The EU is looking to commit €45 million to the creation of a Black Sea internet cable. The aim of the project is to improve connectivity for Georgia while reducing reliance on Russia.
This week the Financial Times revealed that the European Union plans to deploy a submarine Internet cable across the bottom of the Black Sea. This will link EU member states to the Caucasus directly. The cable is estimated to cost €45 million and will span 1,100 kilometres.
According to a European Commission policy document seen by FT, the project aims to reduce the region’s “dependency on terrestrial fibre-optic connectivity transiting via Russia”.
Undersea cables seen to be vulnerable
Internet cables have “come under scrutiny because of global concerns around espionage”, FT explains. The article claims that land-based lines and the stations where submarine cables come ashore are seen as vulnerable to interception by governments, hackers and thieves.
Indeed, concerns around intentional sabotage of undersea cables and other maritime infrastructure have increased. The reason: the blowing up of Nord Stream gas lines last September. Investigators in Denmark, Sweden and Germany and western intelligence agencies have not been able to establish who was behind the pipeline attacks. However, authorities agree that the complexity of the operation indicate that it must have been a state actor.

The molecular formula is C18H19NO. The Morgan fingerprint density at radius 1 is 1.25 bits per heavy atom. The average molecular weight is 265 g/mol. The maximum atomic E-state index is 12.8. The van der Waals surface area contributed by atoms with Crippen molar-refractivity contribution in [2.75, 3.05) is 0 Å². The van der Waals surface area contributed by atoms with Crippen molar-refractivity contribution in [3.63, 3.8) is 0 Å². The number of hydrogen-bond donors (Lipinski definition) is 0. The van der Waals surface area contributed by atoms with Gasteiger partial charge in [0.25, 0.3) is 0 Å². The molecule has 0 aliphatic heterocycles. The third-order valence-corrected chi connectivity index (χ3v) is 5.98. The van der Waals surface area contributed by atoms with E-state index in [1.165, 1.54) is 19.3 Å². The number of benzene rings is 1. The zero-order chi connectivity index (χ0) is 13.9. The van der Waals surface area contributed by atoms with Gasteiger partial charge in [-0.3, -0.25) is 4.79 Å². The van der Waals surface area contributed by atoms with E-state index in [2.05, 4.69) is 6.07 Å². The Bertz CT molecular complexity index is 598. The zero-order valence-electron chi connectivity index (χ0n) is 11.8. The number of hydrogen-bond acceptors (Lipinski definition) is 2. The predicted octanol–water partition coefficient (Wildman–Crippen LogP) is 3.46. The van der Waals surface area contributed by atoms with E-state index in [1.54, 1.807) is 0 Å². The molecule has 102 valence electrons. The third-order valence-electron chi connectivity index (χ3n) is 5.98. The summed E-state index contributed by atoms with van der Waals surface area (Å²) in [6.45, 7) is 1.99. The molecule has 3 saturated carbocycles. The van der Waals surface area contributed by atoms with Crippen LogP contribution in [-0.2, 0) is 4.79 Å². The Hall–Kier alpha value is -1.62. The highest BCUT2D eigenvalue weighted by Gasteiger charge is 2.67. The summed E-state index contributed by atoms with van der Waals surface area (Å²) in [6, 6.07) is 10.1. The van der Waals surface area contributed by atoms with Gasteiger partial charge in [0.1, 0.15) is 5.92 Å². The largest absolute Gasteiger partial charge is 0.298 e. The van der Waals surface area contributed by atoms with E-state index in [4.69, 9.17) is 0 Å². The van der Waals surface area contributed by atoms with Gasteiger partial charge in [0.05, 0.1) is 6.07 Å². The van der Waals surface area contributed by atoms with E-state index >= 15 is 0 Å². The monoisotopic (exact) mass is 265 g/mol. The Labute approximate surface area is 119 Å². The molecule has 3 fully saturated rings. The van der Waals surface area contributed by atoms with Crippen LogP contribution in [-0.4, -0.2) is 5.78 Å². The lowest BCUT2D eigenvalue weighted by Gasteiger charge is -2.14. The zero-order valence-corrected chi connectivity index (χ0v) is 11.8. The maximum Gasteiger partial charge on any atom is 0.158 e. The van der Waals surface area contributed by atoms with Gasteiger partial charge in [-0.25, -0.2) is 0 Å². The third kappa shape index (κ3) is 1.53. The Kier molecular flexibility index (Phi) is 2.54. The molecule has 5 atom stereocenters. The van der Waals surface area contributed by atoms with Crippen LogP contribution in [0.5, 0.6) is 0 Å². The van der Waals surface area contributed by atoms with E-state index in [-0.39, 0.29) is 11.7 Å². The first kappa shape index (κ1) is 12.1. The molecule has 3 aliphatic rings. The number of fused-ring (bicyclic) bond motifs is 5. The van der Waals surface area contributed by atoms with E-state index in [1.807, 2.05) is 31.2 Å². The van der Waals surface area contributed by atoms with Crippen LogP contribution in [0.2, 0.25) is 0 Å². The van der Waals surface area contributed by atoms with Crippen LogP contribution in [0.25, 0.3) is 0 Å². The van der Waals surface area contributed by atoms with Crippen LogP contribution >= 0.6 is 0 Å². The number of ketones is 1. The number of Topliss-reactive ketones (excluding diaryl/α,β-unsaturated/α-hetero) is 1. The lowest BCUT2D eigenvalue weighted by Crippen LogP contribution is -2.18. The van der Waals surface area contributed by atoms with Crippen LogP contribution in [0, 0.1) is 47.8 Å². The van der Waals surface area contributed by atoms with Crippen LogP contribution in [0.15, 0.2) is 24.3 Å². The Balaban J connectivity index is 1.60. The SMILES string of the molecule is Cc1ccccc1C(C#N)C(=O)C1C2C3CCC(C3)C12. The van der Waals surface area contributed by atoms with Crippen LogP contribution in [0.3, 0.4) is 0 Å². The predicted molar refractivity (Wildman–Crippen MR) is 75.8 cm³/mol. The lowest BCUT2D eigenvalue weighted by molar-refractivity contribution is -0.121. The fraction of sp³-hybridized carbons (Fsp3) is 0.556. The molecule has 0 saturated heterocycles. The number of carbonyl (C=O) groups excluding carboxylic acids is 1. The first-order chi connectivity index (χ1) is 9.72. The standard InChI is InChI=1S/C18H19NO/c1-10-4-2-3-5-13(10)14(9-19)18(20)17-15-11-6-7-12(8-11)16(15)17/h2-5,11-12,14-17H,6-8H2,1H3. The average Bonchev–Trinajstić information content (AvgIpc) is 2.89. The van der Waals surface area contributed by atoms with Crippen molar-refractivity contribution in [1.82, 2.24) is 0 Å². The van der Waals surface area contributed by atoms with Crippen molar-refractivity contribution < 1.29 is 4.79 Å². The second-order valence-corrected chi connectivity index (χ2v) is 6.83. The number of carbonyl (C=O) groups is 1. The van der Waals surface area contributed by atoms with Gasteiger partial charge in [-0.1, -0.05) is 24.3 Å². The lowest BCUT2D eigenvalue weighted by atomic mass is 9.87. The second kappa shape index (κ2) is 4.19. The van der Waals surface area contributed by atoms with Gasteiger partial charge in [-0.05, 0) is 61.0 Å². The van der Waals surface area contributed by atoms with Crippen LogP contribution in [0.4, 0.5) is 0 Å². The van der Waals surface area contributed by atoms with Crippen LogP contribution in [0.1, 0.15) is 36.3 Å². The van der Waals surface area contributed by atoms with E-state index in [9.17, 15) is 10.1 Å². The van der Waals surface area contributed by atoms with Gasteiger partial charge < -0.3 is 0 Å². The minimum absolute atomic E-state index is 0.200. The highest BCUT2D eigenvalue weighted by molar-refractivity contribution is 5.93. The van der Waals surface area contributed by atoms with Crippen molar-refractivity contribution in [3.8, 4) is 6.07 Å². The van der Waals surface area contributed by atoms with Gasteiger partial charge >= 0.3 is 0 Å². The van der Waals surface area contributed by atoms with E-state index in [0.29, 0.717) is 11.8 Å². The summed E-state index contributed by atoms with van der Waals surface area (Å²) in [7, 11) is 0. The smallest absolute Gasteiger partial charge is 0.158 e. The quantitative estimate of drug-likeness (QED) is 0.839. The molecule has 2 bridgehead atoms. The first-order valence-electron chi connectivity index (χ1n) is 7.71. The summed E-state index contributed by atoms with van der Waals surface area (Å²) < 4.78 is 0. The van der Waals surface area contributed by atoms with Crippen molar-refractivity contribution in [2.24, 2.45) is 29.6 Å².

Part of the “Global Gateway” initiative
There currently are more than 400 active submarine cables worldwide, extending for a total of 1.4 million km. These cables carry 99% of intercontinental internet traffic, including data, messages, emails and video calls.
Russia is one of multiple routes through which data packages move between Asia and Europe. It is integral to connectivity in some parts of Asia and the Caucasus. Russia’s critical role has “sparked concern from some politicians about an over-reliance on the nation for connectivity”, according to the FT.
The Black Sea cable should address those concerns. The project is part of the European Commission’s Global Gateway initiative. This initiative aims to offer developing countries an alternative to China’s Belt and Road initiative and Digital Silk Road initiative, each providing strategic funding for physical and digital infrastructure worldwide.
The European Investment Bank has proposed a €20 million grant for the Black Sea cable project. The plan is currently in the feasibility assessment stage and not yet open for bidding.